“A lot of people don’t realize that a third of our business is residential real estate. Of course, we still sell mostly recreational properties, but one third of our business is residential non-lakeshore,” he added.
In time, they expect DaneArthur to “blow by” LakePlace.com as far as traffic and leads are concerned.
“We’re not sure how long it will take, but the wheels are in motion,” said Gooden.
The entrepreneurs have set an ambitious sales volume goal. With a forecast of $200 million in sales for 2016, up from $110 million last year, “our eyes are on a billion,” they said.
They estimate they will need around 500 agents to achieve this — along with a combination of independent brokerage acquisition and adding more franchises (something they just started in October 2015).
Website design 101
What makes DaneArthur.com stand out? The fact that it doesn’t.
You won’t find bells and whistles, pops of color or fancy trimmings on this domain. And this is the founders’ intended user experience.
Gooden and Henkel are frank about the rather basic design of the site, which purposely resembles the Craigslist style of layout.
“The idea behind DaneArthur is that as technology advances, everyone is building prettier, shinier, more complicated websites. In our view, the majority of these websites look good, but they are slow, clunky and difficult to use,” said Henkel.
“We stepped back and asked ourselves what our favorite websites were, and why our list was filled with utility-type websites that give us what we want quickly, not websites with huge pictures or videos playing on the home screen.”
Henkel notes that “Brutalism,” a design style that originates from the French word for “raw,” is the “hottest new trend.”
Gooden added: “It’s pretty obvious that Craigslist, with over 49 million monthly users, significantly influenced our design choices. Craigslist gives you what you want and gives it to you quickly — we are just trying to do the same thing here.”
“Google is pretty ugly, Reddit is ugly, a lot of the ugly websites are the most popular — we are hoping to join that category.”
Speed, SEO and the startup way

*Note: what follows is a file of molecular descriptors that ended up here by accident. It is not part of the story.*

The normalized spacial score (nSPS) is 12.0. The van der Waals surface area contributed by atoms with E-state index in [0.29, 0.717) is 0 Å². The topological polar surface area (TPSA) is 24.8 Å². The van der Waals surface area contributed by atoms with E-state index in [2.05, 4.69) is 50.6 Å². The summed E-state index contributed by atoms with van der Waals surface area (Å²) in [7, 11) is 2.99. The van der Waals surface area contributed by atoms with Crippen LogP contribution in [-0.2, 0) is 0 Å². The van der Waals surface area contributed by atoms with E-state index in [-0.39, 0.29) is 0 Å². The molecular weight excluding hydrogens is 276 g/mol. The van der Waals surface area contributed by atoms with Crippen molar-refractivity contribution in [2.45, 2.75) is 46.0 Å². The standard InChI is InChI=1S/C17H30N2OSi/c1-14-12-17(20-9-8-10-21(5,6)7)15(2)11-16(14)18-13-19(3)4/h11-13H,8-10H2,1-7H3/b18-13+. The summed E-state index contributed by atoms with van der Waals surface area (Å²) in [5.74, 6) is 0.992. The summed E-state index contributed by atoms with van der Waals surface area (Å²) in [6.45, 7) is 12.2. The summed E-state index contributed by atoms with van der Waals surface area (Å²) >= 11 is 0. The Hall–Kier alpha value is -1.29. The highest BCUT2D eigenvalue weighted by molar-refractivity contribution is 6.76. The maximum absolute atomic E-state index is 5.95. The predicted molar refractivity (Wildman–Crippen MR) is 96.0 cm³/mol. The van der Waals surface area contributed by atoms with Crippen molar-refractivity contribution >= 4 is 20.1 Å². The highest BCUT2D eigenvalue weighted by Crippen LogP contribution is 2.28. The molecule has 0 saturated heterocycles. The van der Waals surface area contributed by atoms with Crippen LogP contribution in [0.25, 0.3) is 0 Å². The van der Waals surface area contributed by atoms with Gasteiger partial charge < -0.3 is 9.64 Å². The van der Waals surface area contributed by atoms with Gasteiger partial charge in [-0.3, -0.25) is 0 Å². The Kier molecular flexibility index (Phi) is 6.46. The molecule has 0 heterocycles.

So users might not describe DaneArthur.com as “easy on the eyes,” but speed is the flip side of the minimalist coin.
The founders say they split test DaneArthur.com against the big local, state and national sites.
And on average, users were able to navigate to the listings that interested them in less than half the time it took on other sites. In some cases, it was less than a quarter of the time, according to the duo.
Although DaneArthur doesn’t seem like a slam dunk as a website name — and seems potentially problematic for SEO, the founders (who consider themselves SEO experts) are confident in their decision because they’ve had success dominating SERPS (search engine results pages) with their current sites.
SEO is a not a short-term plan; it’s a long game, and you have to stay on top of it daily for years, Gooden said. As for other real estate websites, such as Zillow or realtor.com — they don’t rely on them.
He added: “We syndicate our listings to as many websites as we can, but the impact is barely measurable. We rely on our own technology.”
As the team expands their internet footprint, is there any chance of expansion beyond Minnesota and Wisconsin borders?
“Right now we are focused on Minnesota and Wisconsin but you never know when an opportunity will present itself,” Gooden said. “Even though we’ve been around since 2003, we operate like a startup and can turn on a dime when necessary.”